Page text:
African Internet users have typically enjoyed little benefit from these cables passing along its coast because connectivity to them has been limited.

Washington - Federal regulators will once again seek to set rules that make sure US broadband providers do not block or slow down access to any lawful content on the Internet.

The Federal Communications Commission said on Wednesday it will not appeal a US court decision that last month rejected a previous version of these so-called net neutrality rules largely because of the way the FCC had classified broadband providers.

The court did reaffirm that the commission had authority to regulate broadband access under Section 706 of the Telecommunications Act of 1996 and the FCC will use that authority to review how it can bring back non-discrimination and no-blocking regulations while complying with the order.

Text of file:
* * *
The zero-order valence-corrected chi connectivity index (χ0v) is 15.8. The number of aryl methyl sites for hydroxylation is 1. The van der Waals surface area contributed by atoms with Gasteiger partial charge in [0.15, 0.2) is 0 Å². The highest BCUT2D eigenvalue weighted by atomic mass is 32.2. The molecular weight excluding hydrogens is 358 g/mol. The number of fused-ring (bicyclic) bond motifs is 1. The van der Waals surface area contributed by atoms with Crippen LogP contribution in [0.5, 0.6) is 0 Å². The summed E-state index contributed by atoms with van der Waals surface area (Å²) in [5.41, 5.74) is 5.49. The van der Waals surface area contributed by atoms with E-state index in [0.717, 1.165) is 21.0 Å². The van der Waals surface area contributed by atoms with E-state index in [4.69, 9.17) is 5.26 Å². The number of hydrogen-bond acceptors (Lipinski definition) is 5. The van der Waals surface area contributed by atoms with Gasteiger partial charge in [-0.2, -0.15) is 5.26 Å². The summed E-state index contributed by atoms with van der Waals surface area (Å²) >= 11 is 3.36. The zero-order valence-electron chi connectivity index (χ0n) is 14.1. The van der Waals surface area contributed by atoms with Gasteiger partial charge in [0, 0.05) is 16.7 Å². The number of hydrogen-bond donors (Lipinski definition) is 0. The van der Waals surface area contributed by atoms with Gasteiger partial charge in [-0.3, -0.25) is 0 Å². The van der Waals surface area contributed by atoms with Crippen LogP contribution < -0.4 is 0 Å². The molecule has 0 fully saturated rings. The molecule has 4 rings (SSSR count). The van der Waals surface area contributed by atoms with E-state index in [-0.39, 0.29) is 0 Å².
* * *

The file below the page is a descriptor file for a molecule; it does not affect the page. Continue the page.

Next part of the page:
FCC Chairman Tom Wheeler said the court invited his agency to preserve a free and open Internet.

“I intend to accept that invitation by proposing rules that will meet the court's test for preventing improper blocking of and discrimination among Internet traffic, ensuring genuine transparency in how Internet Service Providers manage traffic, and enhancing competition,” he said in a statement.

FCC commissioners will now negotiate new rules that would ensure that network operators disclose exactly how they manage Internet traffic and that they do not unfairly limit consumers' ability to surf the Web or use applications.

The FCC is likely to draft new rules for proposal in the late spring or early summer, a senior official said. - Reuters